Yesterday I went to a client’s home to take a look at their DSL connection problem, which they stated seemed very slow to them. They also said they had called the mom and pop ISP and that even after trying some tweaks, were still having trouble. Their main complaint was that they were unable to stream video such as YouTube and so forth. Sure enough, upon my arrival, I noticed that their connection was, in fact, very slow. After running a series of online tests, the download speeds were averaging around 200 to 220 Kbps.
So I gave the mom and pop ISP a call. I learned that the client had chosen the least expensive package which was 256 Kbps. The ISP did have available faster packages of 512 Kbps up to 1.5 Mbps, but at an additional cost naturally. This explained the slowness of the connection, which to me wasn’t much faster than dial up for the most part.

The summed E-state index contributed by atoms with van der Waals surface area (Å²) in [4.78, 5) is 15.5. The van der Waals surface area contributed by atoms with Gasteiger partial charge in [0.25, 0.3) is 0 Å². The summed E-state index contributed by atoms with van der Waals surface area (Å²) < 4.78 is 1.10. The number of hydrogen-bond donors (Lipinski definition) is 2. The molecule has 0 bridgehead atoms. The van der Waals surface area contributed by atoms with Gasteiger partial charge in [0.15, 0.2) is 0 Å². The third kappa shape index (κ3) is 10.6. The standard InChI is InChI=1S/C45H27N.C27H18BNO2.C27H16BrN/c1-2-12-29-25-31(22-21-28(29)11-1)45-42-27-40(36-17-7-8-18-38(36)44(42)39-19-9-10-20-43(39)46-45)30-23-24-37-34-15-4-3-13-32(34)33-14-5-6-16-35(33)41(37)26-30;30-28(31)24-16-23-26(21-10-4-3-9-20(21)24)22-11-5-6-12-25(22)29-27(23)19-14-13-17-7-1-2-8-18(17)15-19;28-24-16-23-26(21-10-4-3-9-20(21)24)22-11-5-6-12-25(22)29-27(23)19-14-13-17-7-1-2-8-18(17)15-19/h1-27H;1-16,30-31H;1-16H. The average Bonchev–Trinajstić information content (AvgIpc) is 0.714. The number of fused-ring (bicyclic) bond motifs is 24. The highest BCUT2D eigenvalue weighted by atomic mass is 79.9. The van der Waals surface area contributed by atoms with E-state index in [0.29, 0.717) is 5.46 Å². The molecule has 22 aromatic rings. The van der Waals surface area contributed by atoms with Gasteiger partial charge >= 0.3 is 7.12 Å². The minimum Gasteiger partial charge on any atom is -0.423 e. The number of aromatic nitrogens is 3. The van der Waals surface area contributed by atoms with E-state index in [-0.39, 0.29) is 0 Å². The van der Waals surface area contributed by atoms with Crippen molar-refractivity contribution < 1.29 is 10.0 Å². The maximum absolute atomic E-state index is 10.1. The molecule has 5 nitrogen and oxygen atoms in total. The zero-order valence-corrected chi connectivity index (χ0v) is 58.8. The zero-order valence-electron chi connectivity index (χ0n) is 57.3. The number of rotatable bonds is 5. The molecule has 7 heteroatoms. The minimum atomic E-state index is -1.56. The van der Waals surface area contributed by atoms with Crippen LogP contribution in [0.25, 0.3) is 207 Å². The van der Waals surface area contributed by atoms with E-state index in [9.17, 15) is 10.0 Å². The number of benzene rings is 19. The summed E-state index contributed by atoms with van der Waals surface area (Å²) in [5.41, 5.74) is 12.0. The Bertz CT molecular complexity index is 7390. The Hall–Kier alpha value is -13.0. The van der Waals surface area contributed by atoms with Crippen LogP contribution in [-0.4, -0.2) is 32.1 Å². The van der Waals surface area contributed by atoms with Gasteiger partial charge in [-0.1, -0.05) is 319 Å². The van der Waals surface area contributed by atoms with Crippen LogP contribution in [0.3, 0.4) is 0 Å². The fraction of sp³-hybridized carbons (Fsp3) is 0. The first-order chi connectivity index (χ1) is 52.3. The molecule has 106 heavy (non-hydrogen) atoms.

On my way home I was thinking, what speed is considered broadband? I naturally looked at my own experiences having used DSL at 1.5Mbps and now cable at 3.0Mbps, and had always considered these speeds as normal. So in doing some checking on the Internet, I come to find that the FCC considers anything over 200Kbps as broadband. Interesting.
I don’t know about everyone else out there in Internet land, but 200Kbps sounds just a little slow in my estimation. At speeds such as this, video streaming would seem to crawl and downloading large files would be prohibitive. I’m not sure how even a download manager would fair with a 256Kbps connection.
So my question to you is this: Is the FCC being realistic in its interpretation of what broadband is?
[tags]boradband, speeds, fcc, dial up, internet[/tags]